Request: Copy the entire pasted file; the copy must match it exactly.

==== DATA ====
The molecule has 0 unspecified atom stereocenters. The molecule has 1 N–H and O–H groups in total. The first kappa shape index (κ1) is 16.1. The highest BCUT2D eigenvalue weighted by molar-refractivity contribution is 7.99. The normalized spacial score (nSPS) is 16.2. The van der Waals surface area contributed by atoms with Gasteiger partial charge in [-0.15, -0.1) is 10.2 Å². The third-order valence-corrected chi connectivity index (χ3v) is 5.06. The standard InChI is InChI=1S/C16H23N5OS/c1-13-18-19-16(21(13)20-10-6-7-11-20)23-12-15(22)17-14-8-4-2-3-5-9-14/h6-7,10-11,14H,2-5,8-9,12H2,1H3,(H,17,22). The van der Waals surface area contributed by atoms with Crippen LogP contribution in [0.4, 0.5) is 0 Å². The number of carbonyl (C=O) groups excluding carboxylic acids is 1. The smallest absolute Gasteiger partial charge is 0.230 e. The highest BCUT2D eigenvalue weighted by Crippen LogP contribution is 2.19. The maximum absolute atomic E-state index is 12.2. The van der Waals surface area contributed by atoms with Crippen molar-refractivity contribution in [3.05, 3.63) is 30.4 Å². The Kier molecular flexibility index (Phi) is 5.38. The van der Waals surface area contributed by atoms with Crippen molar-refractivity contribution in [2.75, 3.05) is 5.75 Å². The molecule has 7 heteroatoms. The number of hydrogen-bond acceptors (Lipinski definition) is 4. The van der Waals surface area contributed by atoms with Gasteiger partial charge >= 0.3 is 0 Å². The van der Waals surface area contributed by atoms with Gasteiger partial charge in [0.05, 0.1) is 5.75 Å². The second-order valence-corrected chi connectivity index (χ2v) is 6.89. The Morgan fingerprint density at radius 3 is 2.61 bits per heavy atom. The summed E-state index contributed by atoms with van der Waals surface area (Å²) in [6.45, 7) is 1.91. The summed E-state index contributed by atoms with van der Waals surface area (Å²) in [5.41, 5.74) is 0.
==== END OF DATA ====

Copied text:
The molecule has 0 unspecified atom stereocenters. The molecule has 1 N–H and O–H groups in total. The first kappa shape index (κ1) is 16.1. The highest BCUT2D eigenvalue weighted by molar-refractivity contribution is 7.99. The normalized spacial score (nSPS) is 16.2. The van der Waals surface area contributed by atoms with Gasteiger partial charge in [-0.15, -0.1) is 10.2 Å². The third-order valence-corrected chi connectivity index (χ3v) is 5.06. The standard InChI is InChI=1S/C16H23N5OS/c1-13-18-19-16(21(13)20-10-6-7-11-20)23-12-15(22)17-14-8-4-2-3-5-9-14/h6-7,10-11,14H,2-5,8-9,12H2,1H3,(H,17,22). The van der Waals surface area contributed by atoms with Crippen LogP contribution in [0.4, 0.5) is 0 Å². The number of carbonyl (C=O) groups excluding carboxylic acids is 1. The smallest absolute Gasteiger partial charge is 0.230 e. The highest BCUT2D eigenvalue weighted by Crippen LogP contribution is 2.19. The maximum absolute atomic E-state index is 12.2. The van der Waals surface area contributed by atoms with Crippen molar-refractivity contribution in [3.05, 3.63) is 30.4 Å². The Kier molecular flexibility index (Phi) is 5.38. The van der Waals surface area contributed by atoms with Crippen molar-refractivity contribution in [2.75, 3.05) is 5.75 Å². The molecule has 7 heteroatoms. The number of hydrogen-bond acceptors (Lipinski definition) is 4. The van der Waals surface area contributed by atoms with Gasteiger partial charge >= 0.3 is 0 Å². The van der Waals surface area contributed by atoms with Gasteiger partial charge in [0.05, 0.1) is 5.75 Å². The second-order valence-corrected chi connectivity index (χ2v) is 6.89. The Morgan fingerprint density at radius 3 is 2.61 bits per heavy atom. The summed E-state index contributed by atoms with van der Waals surface area (Å²) in [6.45, 7) is 1.91. The summed E-state index contributed by atoms with van der Waals surface area (Å²) in [5.41, 5.74) is 0.